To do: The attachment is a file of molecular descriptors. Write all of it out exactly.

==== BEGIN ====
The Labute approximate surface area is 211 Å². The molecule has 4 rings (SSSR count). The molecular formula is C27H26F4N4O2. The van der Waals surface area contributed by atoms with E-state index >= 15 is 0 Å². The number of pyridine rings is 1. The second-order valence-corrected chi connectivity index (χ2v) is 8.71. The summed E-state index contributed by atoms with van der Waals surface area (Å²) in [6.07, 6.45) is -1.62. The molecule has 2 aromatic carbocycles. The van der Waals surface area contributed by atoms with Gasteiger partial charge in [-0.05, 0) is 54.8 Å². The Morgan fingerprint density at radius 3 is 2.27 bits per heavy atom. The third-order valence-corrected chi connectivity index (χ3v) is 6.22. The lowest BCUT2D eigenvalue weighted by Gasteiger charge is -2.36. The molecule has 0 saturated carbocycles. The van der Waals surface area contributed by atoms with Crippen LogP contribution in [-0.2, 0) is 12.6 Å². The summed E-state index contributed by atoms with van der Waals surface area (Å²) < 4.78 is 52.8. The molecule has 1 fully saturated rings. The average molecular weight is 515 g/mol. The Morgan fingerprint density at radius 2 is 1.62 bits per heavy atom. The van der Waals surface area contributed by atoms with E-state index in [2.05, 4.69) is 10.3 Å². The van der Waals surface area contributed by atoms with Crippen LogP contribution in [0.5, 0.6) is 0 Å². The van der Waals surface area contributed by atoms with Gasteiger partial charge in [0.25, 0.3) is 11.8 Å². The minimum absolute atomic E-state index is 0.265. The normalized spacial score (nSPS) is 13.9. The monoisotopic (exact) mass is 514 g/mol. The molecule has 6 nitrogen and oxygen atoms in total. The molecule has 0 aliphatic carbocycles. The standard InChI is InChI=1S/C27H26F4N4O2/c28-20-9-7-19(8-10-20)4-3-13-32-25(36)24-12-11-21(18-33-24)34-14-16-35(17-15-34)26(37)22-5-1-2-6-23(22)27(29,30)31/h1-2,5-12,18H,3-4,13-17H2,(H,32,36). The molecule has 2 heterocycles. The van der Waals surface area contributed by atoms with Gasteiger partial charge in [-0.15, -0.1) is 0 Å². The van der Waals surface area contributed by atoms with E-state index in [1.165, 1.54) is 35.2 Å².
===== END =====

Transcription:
The Labute approximate surface area is 211 Å². The molecule has 4 rings (SSSR count). The molecular formula is C27H26F4N4O2. The van der Waals surface area contributed by atoms with E-state index >= 15 is 0 Å². The number of pyridine rings is 1. The second-order valence-corrected chi connectivity index (χ2v) is 8.71. The summed E-state index contributed by atoms with van der Waals surface area (Å²) in [6.07, 6.45) is -1.62. The molecule has 2 aromatic carbocycles. The van der Waals surface area contributed by atoms with Gasteiger partial charge in [-0.05, 0) is 54.8 Å². The Morgan fingerprint density at radius 3 is 2.27 bits per heavy atom. The third-order valence-corrected chi connectivity index (χ3v) is 6.22. The lowest BCUT2D eigenvalue weighted by Gasteiger charge is -2.36. The molecule has 0 saturated carbocycles. The van der Waals surface area contributed by atoms with Crippen LogP contribution in [-0.2, 0) is 12.6 Å². The summed E-state index contributed by atoms with van der Waals surface area (Å²) < 4.78 is 52.8. The molecule has 1 fully saturated rings. The average molecular weight is 515 g/mol. The Morgan fingerprint density at radius 2 is 1.62 bits per heavy atom. The van der Waals surface area contributed by atoms with E-state index in [2.05, 4.69) is 10.3 Å². The van der Waals surface area contributed by atoms with Crippen LogP contribution in [0.5, 0.6) is 0 Å². The van der Waals surface area contributed by atoms with Gasteiger partial charge in [0.25, 0.3) is 11.8 Å². The minimum absolute atomic E-state index is 0.265. The normalized spacial score (nSPS) is 13.9. The monoisotopic (exact) mass is 514 g/mol. The molecule has 6 nitrogen and oxygen atoms in total. The molecule has 0 aliphatic carbocycles. The standard InChI is InChI=1S/C27H26F4N4O2/c28-20-9-7-19(8-10-20)4-3-13-32-25(36)24-12-11-21(18-33-24)34-14-16-35(17-15-34)26(37)22-5-1-2-6-23(22)27(29,30)31/h1-2,5-12,18H,3-4,13-17H2,(H,32,36). The molecule has 2 heterocycles. The van der Waals surface area contributed by atoms with Gasteiger partial charge in [-0.15, -0.1) is 0 Å². The van der Waals surface area contributed by atoms with E-state index in [1.165, 1.54) is 35.2 Å².